Abstract 17709: Deviation From Dosing Labels of Non-vitamin K Antagonist Oral Anticoagulants May be Associated With Reduced Effectiveness or Safety
Introduction: Dose reduction of non-vitamin K antagonist oral anticoagulants (NOACs) is indicated in atrial fibrillation (AF) patients with clinically significant renal impairment. We aimed to investigate the NOAC dosing patterns in routine practice and the associated stroke and bleeding outcomes.
Hypothesis: Failure to reduce dose in patients with severe renal disease may increase the risk of bleeding, while dose reduction without a firm indication may decrease the effectiveness of stroke prevention.
Methods: Using a large U.S. administrative database, we identified 14,865 AF patients who initiated apixaban, dabigatran or rivaroxaban between 10/1/2010-9/30/2015 We considered patients to have a renal indication for dose reduction if they were prescribed dabigatran and had a GFR <30 mL/min/1.73m2, rivaroxaban and a GFR <50 mL/min/1.73m2, or apixaban and a serum creatinine ≥1.5 mg/dL. Numerous sensitivity tests were conducted to vary the definition of indication for dose reduction. Cox proportional hazard regression was performed in propensity-score matched cohorts to investigate the outcomes.
Results: Among the 1,473 patients who met the renal indication for dose reduction, 43.0% received standard doses, which was associated with a higher risk of major bleeding (hazard ratio [HR] 2.19 [1.07-4.46], p=0.03), but no significant difference in stroke (HR 1.66 [0.40-6.88], p=0.48) in comparison to reduced doses. Among the 13,392 patients with no renal indication for dose reduction, 13.3% received reduced doses, which was associated with a higher risk of stroke (HR 4.87 [1.30-18.26], p=0.02) but no significant difference in major bleeding (HR 1.29 [0.48-3.42], p=0.61) in comparison to the standard dose in apixaban-treated patients. There was no relationship between dose reduction and stroke or bleeding in dabigatran or rivaroxaban-treated patients without a renal indication for dose reduction.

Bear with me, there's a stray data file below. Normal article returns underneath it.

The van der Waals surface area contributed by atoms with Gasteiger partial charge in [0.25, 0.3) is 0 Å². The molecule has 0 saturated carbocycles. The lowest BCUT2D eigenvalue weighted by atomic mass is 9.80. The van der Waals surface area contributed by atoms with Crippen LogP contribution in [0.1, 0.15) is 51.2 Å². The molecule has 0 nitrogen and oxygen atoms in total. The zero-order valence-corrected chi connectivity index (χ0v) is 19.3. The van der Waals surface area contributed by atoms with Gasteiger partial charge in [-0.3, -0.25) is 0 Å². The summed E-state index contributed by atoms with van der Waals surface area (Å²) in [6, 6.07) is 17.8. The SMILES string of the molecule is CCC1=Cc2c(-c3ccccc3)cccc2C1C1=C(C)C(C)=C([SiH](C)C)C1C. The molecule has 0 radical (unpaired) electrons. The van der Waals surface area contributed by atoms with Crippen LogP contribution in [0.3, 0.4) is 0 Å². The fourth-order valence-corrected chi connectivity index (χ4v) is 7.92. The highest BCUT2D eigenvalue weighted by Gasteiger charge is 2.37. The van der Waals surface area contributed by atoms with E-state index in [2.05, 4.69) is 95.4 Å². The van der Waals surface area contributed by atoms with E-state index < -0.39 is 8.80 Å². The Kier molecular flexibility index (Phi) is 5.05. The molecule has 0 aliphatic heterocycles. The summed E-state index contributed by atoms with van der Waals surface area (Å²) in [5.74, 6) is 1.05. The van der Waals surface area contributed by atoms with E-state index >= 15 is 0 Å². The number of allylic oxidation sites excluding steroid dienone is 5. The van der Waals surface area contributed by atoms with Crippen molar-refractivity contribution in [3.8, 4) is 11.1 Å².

Conclusions: In routine clinical practice, the prescribed NOAC doses are often inconsistent with the FDA labeling. These prescribing patterns may be associated with increased risk of major bleeding in patient with severe kidney disease and reduced effectiveness in apixaban-treated patients with normal or mildly impaired renal function.
Author Disclosures: X. Yao: None. N.D. Shah: None. L.R. Sangaralingham: None. B.J. Gersh: Consultant/Advisory Board; Modest; Medtronic Inc, Baxter Healthcare Corporation, Cardiovascular Research Foundation, St. Jude Medical, Ortho-McNeil-Janssen Pharmaceuticals, Teva Pharmaceuticals, Boston Scientific, Pfizer. P.A. Noseworthy: None.
- © 2016 by American Heart Association, Inc.